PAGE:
Are Mobility Scooters Safe?

The mobility-scooter industry has been booming for the past 20 years, and sales are only continuing to grow. In fact, trade shows specifically for mobility scooters are now held in the U.S., U.K. and Australia.

Not so long ago, people driving these vehicles were ridiculed and scrutinized, but today, the stigmas have all but dissolved, and traffic in public has dramatically increased. However, as scooter traffic has increased so has the number of accidents being reported in cities around the world.

Scooters Improving Lives

Millions of people with disabilities have had their lives improved by the availability of mobility vehicles, which has increased to the level where choosing one is nearly as complex as choosing a car. In fact, some disabled individuals own two, three or even four different models for specific situations. Of course, the largest segment of the population to take advantage of these four-wheeled scooters is the elderly. After seniors are people with disabilities, but also on the list are healthy adults.
Adults without health problems are increasing scooter traffic because these vehicles are involved in several gray areas of the law, but government agencies are trying to eliminate these gray areas in the name of safety. In the U.K., the government is being pushed to make mobility scooters illegal for anyone without disabilities, and some organizations want them to be registered with the state just like cars and motorcycles.

Australian Doctors Concerned

Doctors in Australia have recently become alarmed at the growing rate of mobility scooter use in the country and the number of accidents that have caused fatalities and serious injuries. Some doctors, citing incidents that involve motorized wheelchairs colliding with pedestrians, automobiles, and other objects, have called for new regulations that make helmets and other safety equipment mandatory.

Current estimates show that about 230,000 medical scooters are now on the road, and with a maximum speed of 10 km/h, the risk of accidents and injuries they are causing is growing out of control.

Dr. Edward Gibson of Lyell McEwin Hospital in Adelaide took it upon himself to research exactly how many accidents are caused by motorized wheelchairs. Because Dr. Gibson is a surgical registrar for the hospital, he has access to the data from its emergency department.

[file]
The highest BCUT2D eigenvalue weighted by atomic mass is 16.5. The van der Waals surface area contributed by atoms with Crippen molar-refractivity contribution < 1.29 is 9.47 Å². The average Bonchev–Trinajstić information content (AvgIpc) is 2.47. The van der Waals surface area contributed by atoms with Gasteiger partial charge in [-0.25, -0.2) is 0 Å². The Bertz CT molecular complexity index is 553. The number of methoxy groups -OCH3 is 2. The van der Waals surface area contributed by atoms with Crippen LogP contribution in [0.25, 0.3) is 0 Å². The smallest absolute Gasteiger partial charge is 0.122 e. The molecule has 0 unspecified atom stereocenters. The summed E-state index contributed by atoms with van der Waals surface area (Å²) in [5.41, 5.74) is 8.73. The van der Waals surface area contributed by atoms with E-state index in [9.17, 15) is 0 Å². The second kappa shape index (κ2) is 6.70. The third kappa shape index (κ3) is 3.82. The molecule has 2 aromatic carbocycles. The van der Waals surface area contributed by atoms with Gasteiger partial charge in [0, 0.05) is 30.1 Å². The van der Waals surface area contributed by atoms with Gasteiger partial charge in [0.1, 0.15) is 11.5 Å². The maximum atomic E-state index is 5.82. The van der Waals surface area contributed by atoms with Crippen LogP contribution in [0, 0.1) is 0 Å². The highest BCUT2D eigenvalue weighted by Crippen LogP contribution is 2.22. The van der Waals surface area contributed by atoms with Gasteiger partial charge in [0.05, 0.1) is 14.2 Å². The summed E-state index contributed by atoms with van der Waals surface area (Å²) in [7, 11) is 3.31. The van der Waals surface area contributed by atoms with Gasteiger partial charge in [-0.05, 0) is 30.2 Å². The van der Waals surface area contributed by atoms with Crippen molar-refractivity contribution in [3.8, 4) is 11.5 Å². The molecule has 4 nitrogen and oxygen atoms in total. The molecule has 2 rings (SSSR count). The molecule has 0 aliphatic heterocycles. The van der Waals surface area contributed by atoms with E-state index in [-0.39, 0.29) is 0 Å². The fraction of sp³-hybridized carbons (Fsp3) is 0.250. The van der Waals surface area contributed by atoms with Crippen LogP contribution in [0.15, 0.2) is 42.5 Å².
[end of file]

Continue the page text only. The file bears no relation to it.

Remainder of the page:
He found that between July 2010 and November 2015, 81 patients sustained injuries from scooters. The age of patients ranged from six to 90, and the average was 68 years of age. Although 85 percent of the injured patients were driving scooters, the other 15 percent were pedestrians, and 12 percent of the accidents occurred when a mobility scooter collided with a car.

Head Trauma, Fractures Common Injuries

Dr. Gibson found that the most common injuries from scooter accidents were head trauma and fractures. About one-third of the injured patients in the study sustained head injuries, and nearly as many had broken at least one bone, usually in the hands or arms. Two-thirds of those seeking treatment in the emergency department were later admitted to the hospital for further observation and treatment.

Injuries were not solely caused by scooters involved in collisions. Some of the drivers were injured a result of the vehicles tipping on their sides, falling off steep pathways and losing control following heart irregularities.

Australian Competition and Consumer Commission Study

In 2010, the Australian Competition and Consumer Commission completed a study that showed 62 people died and 442 were hospitalized as a result of mobility-scooter accidents between 2000 and 2010.

Since that time, some states have adopted new laws to address the matter, but so far, Queensland is the only state to require scooters to be registered. Most other states only require a person in a mobility scooter to follow the same rules of the road to which pedestrians are subject.

Also, the safety features incorporated into scooters by the manufacturers are completely voluntary even though these vehicles can achieve speeds that create a safety risk for drivers and pedestrians.

In a study from 2002 conducted by the Council on the Ageing (COTA) in conjunction with the Australian Capital Territory (ACT), several recommendations were made on how to improve scooter safety:

• The use of mobility scooters on roads is not desirable and should be discouraged except when absolutely necessary.
• Registration of scooters could provide a means for gathering accurate data on their use and safety.
• Scooter operators could be tested for skills and required to carry a driver’s license.
• Scooter operators could be required to carry third-party insurance covering property damage and injuries.

Another study conducted by Monash University states that “the high prevalence of head injuries indicates improved head protection, such as the wearing of helmets, may warrant further consideration.”